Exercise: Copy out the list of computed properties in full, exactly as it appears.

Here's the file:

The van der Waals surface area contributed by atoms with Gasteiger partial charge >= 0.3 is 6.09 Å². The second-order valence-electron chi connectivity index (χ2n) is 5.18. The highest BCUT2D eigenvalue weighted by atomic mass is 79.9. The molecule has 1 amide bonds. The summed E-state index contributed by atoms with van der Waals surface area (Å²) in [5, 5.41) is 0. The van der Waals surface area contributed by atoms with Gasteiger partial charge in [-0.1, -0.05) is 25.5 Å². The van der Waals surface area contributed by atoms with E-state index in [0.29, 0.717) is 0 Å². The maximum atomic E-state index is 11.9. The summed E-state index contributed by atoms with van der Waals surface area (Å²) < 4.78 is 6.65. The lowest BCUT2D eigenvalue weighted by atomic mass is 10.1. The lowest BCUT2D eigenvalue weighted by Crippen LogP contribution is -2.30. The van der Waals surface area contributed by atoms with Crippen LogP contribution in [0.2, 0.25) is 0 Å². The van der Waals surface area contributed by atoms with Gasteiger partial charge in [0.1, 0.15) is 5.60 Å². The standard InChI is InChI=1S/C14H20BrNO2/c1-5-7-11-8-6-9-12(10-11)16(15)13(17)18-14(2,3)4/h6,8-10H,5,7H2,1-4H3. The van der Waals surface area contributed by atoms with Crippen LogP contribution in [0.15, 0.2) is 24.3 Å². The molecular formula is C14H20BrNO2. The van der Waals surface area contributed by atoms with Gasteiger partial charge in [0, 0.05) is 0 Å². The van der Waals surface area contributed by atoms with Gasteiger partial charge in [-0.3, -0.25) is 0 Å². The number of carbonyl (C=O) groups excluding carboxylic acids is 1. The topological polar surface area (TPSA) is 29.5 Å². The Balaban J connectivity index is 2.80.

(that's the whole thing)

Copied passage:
The van der Waals surface area contributed by atoms with Gasteiger partial charge >= 0.3 is 6.09 Å². The second-order valence-electron chi connectivity index (χ2n) is 5.18. The highest BCUT2D eigenvalue weighted by atomic mass is 79.9. The molecule has 1 amide bonds. The summed E-state index contributed by atoms with van der Waals surface area (Å²) in [5, 5.41) is 0. The van der Waals surface area contributed by atoms with Gasteiger partial charge in [-0.1, -0.05) is 25.5 Å². The van der Waals surface area contributed by atoms with E-state index in [0.29, 0.717) is 0 Å². The maximum atomic E-state index is 11.9. The summed E-state index contributed by atoms with van der Waals surface area (Å²) < 4.78 is 6.65. The lowest BCUT2D eigenvalue weighted by atomic mass is 10.1. The lowest BCUT2D eigenvalue weighted by Crippen LogP contribution is -2.30. The van der Waals surface area contributed by atoms with Crippen LogP contribution in [0.2, 0.25) is 0 Å². The van der Waals surface area contributed by atoms with Gasteiger partial charge in [0.1, 0.15) is 5.60 Å². The standard InChI is InChI=1S/C14H20BrNO2/c1-5-7-11-8-6-9-12(10-11)16(15)13(17)18-14(2,3)4/h6,8-10H,5,7H2,1-4H3. The van der Waals surface area contributed by atoms with Crippen LogP contribution in [0.15, 0.2) is 24.3 Å². The molecular formula is C14H20BrNO2. The van der Waals surface area contributed by atoms with Gasteiger partial charge in [0, 0.05) is 0 Å². The van der Waals surface area contributed by atoms with Gasteiger partial charge in [-0.3, -0.25) is 0 Å². The number of carbonyl (C=O) groups excluding carboxylic acids is 1. The topological polar surface area (TPSA) is 29.5 Å². The Balaban J connectivity index is 2.80.